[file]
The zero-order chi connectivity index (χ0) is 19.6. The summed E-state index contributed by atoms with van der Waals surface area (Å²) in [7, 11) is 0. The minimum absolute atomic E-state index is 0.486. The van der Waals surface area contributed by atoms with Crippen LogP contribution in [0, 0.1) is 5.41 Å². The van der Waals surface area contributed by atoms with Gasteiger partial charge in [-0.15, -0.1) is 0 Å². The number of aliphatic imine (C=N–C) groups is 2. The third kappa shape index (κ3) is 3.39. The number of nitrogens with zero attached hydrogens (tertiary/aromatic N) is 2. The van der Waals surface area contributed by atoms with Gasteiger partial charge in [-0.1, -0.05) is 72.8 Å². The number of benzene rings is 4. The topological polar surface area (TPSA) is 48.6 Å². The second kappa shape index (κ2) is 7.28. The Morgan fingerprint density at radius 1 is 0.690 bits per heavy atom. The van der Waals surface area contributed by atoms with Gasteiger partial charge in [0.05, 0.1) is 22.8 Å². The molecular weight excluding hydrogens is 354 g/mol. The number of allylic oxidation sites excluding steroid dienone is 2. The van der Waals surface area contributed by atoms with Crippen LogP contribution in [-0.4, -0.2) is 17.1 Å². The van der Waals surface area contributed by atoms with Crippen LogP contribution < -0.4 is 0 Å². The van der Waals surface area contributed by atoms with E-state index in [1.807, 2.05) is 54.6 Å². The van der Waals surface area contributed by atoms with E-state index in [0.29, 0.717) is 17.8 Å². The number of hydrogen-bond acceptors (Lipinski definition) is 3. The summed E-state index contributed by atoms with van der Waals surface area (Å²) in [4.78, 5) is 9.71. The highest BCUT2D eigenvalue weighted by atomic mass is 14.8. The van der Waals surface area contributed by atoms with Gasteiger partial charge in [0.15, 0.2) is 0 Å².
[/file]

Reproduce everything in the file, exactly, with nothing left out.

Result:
The zero-order chi connectivity index (χ0) is 19.6. The summed E-state index contributed by atoms with van der Waals surface area (Å²) in [7, 11) is 0. The minimum absolute atomic E-state index is 0.486. The van der Waals surface area contributed by atoms with Crippen LogP contribution in [0, 0.1) is 5.41 Å². The van der Waals surface area contributed by atoms with Gasteiger partial charge in [-0.15, -0.1) is 0 Å². The number of aliphatic imine (C=N–C) groups is 2. The third kappa shape index (κ3) is 3.39. The number of nitrogens with zero attached hydrogens (tertiary/aromatic N) is 2. The van der Waals surface area contributed by atoms with Gasteiger partial charge in [-0.1, -0.05) is 72.8 Å². The number of benzene rings is 4. The topological polar surface area (TPSA) is 48.6 Å². The second kappa shape index (κ2) is 7.28. The Morgan fingerprint density at radius 1 is 0.690 bits per heavy atom. The van der Waals surface area contributed by atoms with Gasteiger partial charge in [0.05, 0.1) is 22.8 Å². The molecular weight excluding hydrogens is 354 g/mol. The number of allylic oxidation sites excluding steroid dienone is 2. The van der Waals surface area contributed by atoms with Crippen LogP contribution in [-0.4, -0.2) is 17.1 Å². The van der Waals surface area contributed by atoms with Crippen LogP contribution < -0.4 is 0 Å². The van der Waals surface area contributed by atoms with E-state index in [1.807, 2.05) is 54.6 Å². The van der Waals surface area contributed by atoms with E-state index in [0.29, 0.717) is 17.8 Å². The number of hydrogen-bond acceptors (Lipinski definition) is 3. The summed E-state index contributed by atoms with van der Waals surface area (Å²) in [4.78, 5) is 9.71. The highest BCUT2D eigenvalue weighted by atomic mass is 14.8. The van der Waals surface area contributed by atoms with Gasteiger partial charge in [0.15, 0.2) is 0 Å².